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Viz. LYCIDAS, L'ALLEGRO, IL PENSEROSO, AR-
CADES, COMUS, ODES, SONNETS, MISCELLA-
WITH NOTES CRITICAL AND EXPLANATORY,
AND OTHER ILLUSTRATIONS,
FELLOW OF TRINITY COLLEGE
AND LATE PROFESSOR OF POETRY AT OXFORD
L ON DON,
M DCC LXXX V.
poems which compose the present volume were published almost thirty years before the appearance of the PARADISE LOST. During that interval, they were so totally disregarded, at least by the general reader, as scarcely to have conferred on their author the reputation of a writer of verses; much less the distinction and character of a true poet. After the publication of the PARADISE LOST, whose acknowledged merit and increasing celebrity might have naturally contributed to call other pieces of the same author, and of a kindred excellence, into a more conspicuous point of view, they long continued to remain in their original state of neglect and obscurity. At the infancy of their circulation, and for some years afterwards, they were overwhelmed in the commotions of faction, the conflict of religious disputation, and the professional ignorance of fanaticism. In succeeding years, when tumults and usurpations were at an end, and leisure and literature returned, the times were still unpropitious, and the public taste was unprepared for their reception. It was late in the present century, before they attained their just measure of esteem and popularity. Wit and rhyme, sentiment and satire, polished numbers, sparkling couplets, and pointed periods, having so long kept undisturbed possession in our poetry, would not easily give way to ficțion and fancy, to picturesque description, and romantic imagery,
When fir Henry Wootton, in 1637, had received from Milton the compliment of a present of COMUS, at first separately printed by the care of Henry Lawes, he returned a panegyric on the performance, in which real approbation undoubtedly concurred with the partiality of private friendship, ånd a grateful sense of this kind testimony of Milton's regard. But Wootton, a scholar and a poet, did not perceive the genuine graces of this exquisite masque, which yet he professes to have viewed with fingular delight. His conceptions did hot reach to the higher poetry of COMUS. He was rather struck with the pastoral mellifluence of its lyric measures, which he styles a certain Doric delicacy in the songs and odes, than with its graver and more majestic tones, with the solemnity and variety of its peculiar vein of original invention. This drama was not to be generally characterised by its songs and odes: nor do I know that softness and sweetness, although they want neither, are particularly characteristical of those passages, which are most commonly rough with strong and crouded images, and rich in personification. However, the Song to Echo, and the initial strains of Coinus's invocation, are much in the style which Wootton describes.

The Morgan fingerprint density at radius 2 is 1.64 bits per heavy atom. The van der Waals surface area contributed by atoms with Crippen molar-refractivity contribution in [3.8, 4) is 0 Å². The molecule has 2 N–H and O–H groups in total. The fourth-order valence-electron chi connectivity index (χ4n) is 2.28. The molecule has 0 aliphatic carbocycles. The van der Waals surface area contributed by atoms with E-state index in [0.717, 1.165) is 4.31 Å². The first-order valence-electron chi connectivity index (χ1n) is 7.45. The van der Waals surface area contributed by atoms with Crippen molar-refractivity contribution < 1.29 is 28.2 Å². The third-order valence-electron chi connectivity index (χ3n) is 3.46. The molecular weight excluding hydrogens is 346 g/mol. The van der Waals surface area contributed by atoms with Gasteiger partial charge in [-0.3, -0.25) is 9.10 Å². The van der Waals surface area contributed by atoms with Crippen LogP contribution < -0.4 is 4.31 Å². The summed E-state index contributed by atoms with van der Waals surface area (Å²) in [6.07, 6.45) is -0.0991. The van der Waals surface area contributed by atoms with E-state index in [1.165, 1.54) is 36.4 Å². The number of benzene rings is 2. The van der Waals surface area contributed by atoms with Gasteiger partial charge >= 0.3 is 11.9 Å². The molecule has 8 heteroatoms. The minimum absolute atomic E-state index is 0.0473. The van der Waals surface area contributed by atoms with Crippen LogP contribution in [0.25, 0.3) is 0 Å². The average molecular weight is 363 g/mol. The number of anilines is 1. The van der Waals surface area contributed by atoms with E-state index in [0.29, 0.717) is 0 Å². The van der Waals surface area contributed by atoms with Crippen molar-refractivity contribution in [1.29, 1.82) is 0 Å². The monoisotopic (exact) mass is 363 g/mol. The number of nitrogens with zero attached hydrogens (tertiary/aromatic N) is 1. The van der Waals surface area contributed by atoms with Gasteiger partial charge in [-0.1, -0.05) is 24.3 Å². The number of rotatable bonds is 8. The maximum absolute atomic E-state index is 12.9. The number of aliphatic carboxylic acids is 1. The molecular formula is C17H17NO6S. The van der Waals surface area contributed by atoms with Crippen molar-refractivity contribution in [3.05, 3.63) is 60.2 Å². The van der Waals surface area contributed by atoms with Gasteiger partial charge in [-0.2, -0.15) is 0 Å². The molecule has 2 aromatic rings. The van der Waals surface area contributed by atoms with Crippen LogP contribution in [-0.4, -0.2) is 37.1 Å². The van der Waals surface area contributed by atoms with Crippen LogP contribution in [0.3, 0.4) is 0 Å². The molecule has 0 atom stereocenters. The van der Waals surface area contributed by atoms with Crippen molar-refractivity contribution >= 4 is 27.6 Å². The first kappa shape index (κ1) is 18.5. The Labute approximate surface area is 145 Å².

The first edition of these poems, comprehending comuś already printed, and LYCIDAS, of which there was also a previous impression, is dated in 1645. But I do not recollect, that for
seventy years afterwards, they are once mentioned in the whole succession of English literature. Perhaps the only instance on record, in that period of time, of their having received any, even a slight, mark of attention or notice, is to be found in archbishop Sancroft's papers at Oxford. In these papers is contained a very considerable collection of poetry, but chiefly religious, exactly and elegantly tranfcribed with his own hand, while he was a fellow of Emanuel college, and about the year 1648, from Crashaw, Cowley, Herbert, Alabaster, Wootton, and other poets then in fashion. And among these extracts is Milton's ODE ON THE NATIVITY, said by Sancroft to be selected from " the first page of John Milton's poems.” Also our author's version of the fifty-third Psalm, noted by the transcriber, I suppose as an example of uncommon exertion of genius, to have been done in the fifteenth year of the translator's age'. Sancroft, even to his maturer years, retained his strong early predilection to polite literature, which he still continued to cultivate ; and from these and other remains of his studies in that pursuit, preserved in the Bodleian library, it appears, that he was a diligent reader of the poetry of his times, both in English and Latin. In an old Miscellany, quaintly called NAPS ON PARNASSUS, and printed in 1658, there is a recital of the most excellent English poets; who, according to this author's enumeration, are Chaucer, Lydgate, Hardyng, • MSS. Coll. TANN. Num. 465. See f. 34.60.